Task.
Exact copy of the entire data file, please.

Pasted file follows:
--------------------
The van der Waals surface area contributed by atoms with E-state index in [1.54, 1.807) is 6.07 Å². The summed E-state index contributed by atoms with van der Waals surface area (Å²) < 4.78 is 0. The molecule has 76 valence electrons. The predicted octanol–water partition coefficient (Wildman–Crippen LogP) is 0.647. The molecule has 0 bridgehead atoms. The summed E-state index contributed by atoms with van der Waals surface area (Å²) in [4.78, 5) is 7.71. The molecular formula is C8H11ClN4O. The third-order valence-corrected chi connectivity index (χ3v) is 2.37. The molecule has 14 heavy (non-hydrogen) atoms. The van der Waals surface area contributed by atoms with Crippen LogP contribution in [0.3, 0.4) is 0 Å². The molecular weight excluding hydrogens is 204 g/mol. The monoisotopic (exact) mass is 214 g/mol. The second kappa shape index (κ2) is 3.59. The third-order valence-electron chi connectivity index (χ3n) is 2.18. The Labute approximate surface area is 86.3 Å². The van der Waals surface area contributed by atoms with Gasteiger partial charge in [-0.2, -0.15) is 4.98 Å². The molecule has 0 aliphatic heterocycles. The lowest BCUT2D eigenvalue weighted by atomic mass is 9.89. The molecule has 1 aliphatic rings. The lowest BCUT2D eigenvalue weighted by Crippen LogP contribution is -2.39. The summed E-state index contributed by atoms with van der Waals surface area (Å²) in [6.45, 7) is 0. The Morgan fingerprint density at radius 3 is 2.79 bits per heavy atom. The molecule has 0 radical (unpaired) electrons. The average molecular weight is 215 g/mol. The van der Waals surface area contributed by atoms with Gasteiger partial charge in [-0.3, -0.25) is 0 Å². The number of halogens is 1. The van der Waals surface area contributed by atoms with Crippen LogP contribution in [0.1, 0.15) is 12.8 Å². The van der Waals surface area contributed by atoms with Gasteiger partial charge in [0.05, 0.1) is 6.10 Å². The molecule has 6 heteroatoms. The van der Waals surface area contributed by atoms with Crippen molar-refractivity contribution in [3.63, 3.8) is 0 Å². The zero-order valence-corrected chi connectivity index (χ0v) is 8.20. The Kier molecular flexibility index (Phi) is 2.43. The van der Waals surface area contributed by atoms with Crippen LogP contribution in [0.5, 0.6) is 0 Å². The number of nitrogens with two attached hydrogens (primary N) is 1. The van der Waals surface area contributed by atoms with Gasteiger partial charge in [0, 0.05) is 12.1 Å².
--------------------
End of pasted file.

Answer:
The van der Waals surface area contributed by atoms with E-state index in [1.54, 1.807) is 6.07 Å². The summed E-state index contributed by atoms with van der Waals surface area (Å²) < 4.78 is 0. The molecule has 76 valence electrons. The predicted octanol–water partition coefficient (Wildman–Crippen LogP) is 0.647. The molecule has 0 bridgehead atoms. The summed E-state index contributed by atoms with van der Waals surface area (Å²) in [4.78, 5) is 7.71. The molecular formula is C8H11ClN4O. The third-order valence-corrected chi connectivity index (χ3v) is 2.37. The molecule has 14 heavy (non-hydrogen) atoms. The van der Waals surface area contributed by atoms with Crippen LogP contribution in [0.3, 0.4) is 0 Å². The molecular weight excluding hydrogens is 204 g/mol. The monoisotopic (exact) mass is 214 g/mol. The second kappa shape index (κ2) is 3.59. The third-order valence-electron chi connectivity index (χ3n) is 2.18. The Labute approximate surface area is 86.3 Å². The van der Waals surface area contributed by atoms with Gasteiger partial charge in [-0.2, -0.15) is 4.98 Å². The molecule has 0 aliphatic heterocycles. The lowest BCUT2D eigenvalue weighted by atomic mass is 9.89. The molecule has 1 aliphatic rings. The lowest BCUT2D eigenvalue weighted by Crippen LogP contribution is -2.39. The summed E-state index contributed by atoms with van der Waals surface area (Å²) in [6.45, 7) is 0. The Morgan fingerprint density at radius 3 is 2.79 bits per heavy atom. The molecule has 0 radical (unpaired) electrons. The average molecular weight is 215 g/mol. The van der Waals surface area contributed by atoms with Gasteiger partial charge in [-0.3, -0.25) is 0 Å². The number of halogens is 1. The van der Waals surface area contributed by atoms with Crippen LogP contribution in [0.1, 0.15) is 12.8 Å². The van der Waals surface area contributed by atoms with Gasteiger partial charge in [0.05, 0.1) is 6.10 Å². The molecule has 6 heteroatoms. The van der Waals surface area contributed by atoms with Crippen molar-refractivity contribution in [3.63, 3.8) is 0 Å². The zero-order valence-corrected chi connectivity index (χ0v) is 8.20. The Kier molecular flexibility index (Phi) is 2.43. The van der Waals surface area contributed by atoms with Crippen LogP contribution in [0.5, 0.6) is 0 Å². The number of nitrogens with two attached hydrogens (primary N) is 1. The van der Waals surface area contributed by atoms with Gasteiger partial charge in [0, 0.05) is 12.1 Å².